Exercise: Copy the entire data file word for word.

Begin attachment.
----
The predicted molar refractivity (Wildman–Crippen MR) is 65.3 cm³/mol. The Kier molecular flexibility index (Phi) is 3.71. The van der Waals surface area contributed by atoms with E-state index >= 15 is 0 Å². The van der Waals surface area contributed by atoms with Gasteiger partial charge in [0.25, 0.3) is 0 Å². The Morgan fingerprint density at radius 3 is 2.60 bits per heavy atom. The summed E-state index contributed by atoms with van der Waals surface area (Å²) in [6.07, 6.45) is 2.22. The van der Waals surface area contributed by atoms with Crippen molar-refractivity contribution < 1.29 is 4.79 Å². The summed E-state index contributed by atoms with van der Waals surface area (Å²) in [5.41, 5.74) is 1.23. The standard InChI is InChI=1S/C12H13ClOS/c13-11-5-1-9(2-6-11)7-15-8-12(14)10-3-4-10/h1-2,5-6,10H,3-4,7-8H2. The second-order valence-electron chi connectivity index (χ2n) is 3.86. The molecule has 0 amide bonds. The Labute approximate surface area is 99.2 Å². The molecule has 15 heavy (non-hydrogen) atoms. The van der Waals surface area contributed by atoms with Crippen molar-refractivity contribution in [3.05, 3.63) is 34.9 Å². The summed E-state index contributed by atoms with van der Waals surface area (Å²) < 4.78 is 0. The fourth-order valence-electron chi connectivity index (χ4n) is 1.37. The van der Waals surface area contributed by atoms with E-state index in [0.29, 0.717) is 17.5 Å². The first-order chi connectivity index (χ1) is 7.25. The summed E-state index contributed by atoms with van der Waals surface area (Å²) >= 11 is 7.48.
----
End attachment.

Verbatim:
The predicted molar refractivity (Wildman–Crippen MR) is 65.3 cm³/mol. The Kier molecular flexibility index (Phi) is 3.71. The van der Waals surface area contributed by atoms with E-state index >= 15 is 0 Å². The van der Waals surface area contributed by atoms with Gasteiger partial charge in [0.25, 0.3) is 0 Å². The Morgan fingerprint density at radius 3 is 2.60 bits per heavy atom. The summed E-state index contributed by atoms with van der Waals surface area (Å²) in [6.07, 6.45) is 2.22. The van der Waals surface area contributed by atoms with Crippen molar-refractivity contribution < 1.29 is 4.79 Å². The summed E-state index contributed by atoms with van der Waals surface area (Å²) in [5.41, 5.74) is 1.23. The standard InChI is InChI=1S/C12H13ClOS/c13-11-5-1-9(2-6-11)7-15-8-12(14)10-3-4-10/h1-2,5-6,10H,3-4,7-8H2. The second-order valence-electron chi connectivity index (χ2n) is 3.86. The molecule has 0 amide bonds. The Labute approximate surface area is 99.2 Å². The molecule has 15 heavy (non-hydrogen) atoms. The van der Waals surface area contributed by atoms with Crippen molar-refractivity contribution in [3.05, 3.63) is 34.9 Å². The summed E-state index contributed by atoms with van der Waals surface area (Å²) < 4.78 is 0. The fourth-order valence-electron chi connectivity index (χ4n) is 1.37. The van der Waals surface area contributed by atoms with E-state index in [0.29, 0.717) is 17.5 Å². The first-order chi connectivity index (χ1) is 7.25. The summed E-state index contributed by atoms with van der Waals surface area (Å²) >= 11 is 7.48.